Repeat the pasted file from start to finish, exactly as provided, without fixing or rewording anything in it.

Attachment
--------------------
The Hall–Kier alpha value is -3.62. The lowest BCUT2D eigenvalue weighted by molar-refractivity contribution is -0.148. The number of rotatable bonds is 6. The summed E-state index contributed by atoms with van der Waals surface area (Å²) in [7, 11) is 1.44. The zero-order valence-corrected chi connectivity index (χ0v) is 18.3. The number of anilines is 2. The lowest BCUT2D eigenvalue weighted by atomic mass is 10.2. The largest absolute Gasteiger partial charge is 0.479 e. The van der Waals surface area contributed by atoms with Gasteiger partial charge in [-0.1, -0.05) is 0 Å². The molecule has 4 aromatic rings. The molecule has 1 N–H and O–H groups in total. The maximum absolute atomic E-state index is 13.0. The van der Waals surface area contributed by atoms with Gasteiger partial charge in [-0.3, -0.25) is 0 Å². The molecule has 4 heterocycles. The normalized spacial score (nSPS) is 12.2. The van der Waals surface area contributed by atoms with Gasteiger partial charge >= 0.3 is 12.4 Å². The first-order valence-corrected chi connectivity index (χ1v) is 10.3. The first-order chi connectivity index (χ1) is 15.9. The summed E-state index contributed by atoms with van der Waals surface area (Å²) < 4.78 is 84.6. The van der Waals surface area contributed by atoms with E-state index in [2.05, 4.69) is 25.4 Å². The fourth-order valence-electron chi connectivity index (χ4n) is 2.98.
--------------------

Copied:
The Hall–Kier alpha value is -3.62. The lowest BCUT2D eigenvalue weighted by molar-refractivity contribution is -0.148. The number of rotatable bonds is 6. The summed E-state index contributed by atoms with van der Waals surface area (Å²) in [7, 11) is 1.44. The zero-order valence-corrected chi connectivity index (χ0v) is 18.3. The number of anilines is 2. The lowest BCUT2D eigenvalue weighted by atomic mass is 10.2. The largest absolute Gasteiger partial charge is 0.479 e. The van der Waals surface area contributed by atoms with Gasteiger partial charge in [-0.1, -0.05) is 0 Å². The molecule has 4 aromatic rings. The molecule has 1 N–H and O–H groups in total. The maximum absolute atomic E-state index is 13.0. The van der Waals surface area contributed by atoms with Gasteiger partial charge in [-0.3, -0.25) is 0 Å². The molecule has 4 heterocycles. The normalized spacial score (nSPS) is 12.2. The van der Waals surface area contributed by atoms with Gasteiger partial charge >= 0.3 is 12.4 Å². The first-order valence-corrected chi connectivity index (χ1v) is 10.3. The first-order chi connectivity index (χ1) is 15.9. The summed E-state index contributed by atoms with van der Waals surface area (Å²) < 4.78 is 84.6. The van der Waals surface area contributed by atoms with E-state index in [2.05, 4.69) is 25.4 Å². The fourth-order valence-electron chi connectivity index (χ4n) is 2.98.